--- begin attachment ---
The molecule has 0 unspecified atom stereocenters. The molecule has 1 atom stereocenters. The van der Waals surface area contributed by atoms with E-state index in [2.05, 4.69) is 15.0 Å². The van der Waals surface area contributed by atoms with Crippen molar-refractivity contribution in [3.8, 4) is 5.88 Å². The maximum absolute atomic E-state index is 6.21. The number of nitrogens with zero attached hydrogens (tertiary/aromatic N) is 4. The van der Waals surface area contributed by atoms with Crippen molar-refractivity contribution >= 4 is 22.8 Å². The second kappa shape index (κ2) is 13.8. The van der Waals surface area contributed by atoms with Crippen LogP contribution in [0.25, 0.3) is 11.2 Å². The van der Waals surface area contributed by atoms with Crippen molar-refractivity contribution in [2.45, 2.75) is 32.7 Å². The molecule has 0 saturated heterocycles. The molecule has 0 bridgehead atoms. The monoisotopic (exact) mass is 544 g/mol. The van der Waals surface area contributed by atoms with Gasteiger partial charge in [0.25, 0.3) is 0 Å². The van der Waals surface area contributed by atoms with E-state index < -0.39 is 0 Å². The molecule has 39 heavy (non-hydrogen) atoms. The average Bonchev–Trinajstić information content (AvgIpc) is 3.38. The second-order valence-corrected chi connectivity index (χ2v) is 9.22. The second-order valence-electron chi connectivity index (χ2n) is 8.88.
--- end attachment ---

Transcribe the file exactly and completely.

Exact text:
The molecule has 0 unspecified atom stereocenters. The molecule has 1 atom stereocenters. The van der Waals surface area contributed by atoms with E-state index in [2.05, 4.69) is 15.0 Å². The van der Waals surface area contributed by atoms with Crippen molar-refractivity contribution in [3.8, 4) is 5.88 Å². The maximum absolute atomic E-state index is 6.21. The number of nitrogens with zero attached hydrogens (tertiary/aromatic N) is 4. The van der Waals surface area contributed by atoms with Crippen molar-refractivity contribution >= 4 is 22.8 Å². The second kappa shape index (κ2) is 13.8. The van der Waals surface area contributed by atoms with Crippen LogP contribution in [0.25, 0.3) is 11.2 Å². The van der Waals surface area contributed by atoms with Crippen molar-refractivity contribution in [2.45, 2.75) is 32.7 Å². The molecule has 0 saturated heterocycles. The molecule has 0 bridgehead atoms. The monoisotopic (exact) mass is 544 g/mol. The van der Waals surface area contributed by atoms with Gasteiger partial charge in [0.25, 0.3) is 0 Å². The van der Waals surface area contributed by atoms with E-state index < -0.39 is 0 Å². The molecule has 39 heavy (non-hydrogen) atoms. The average Bonchev–Trinajstić information content (AvgIpc) is 3.38. The second-order valence-corrected chi connectivity index (χ2v) is 9.22. The second-order valence-electron chi connectivity index (χ2n) is 8.88.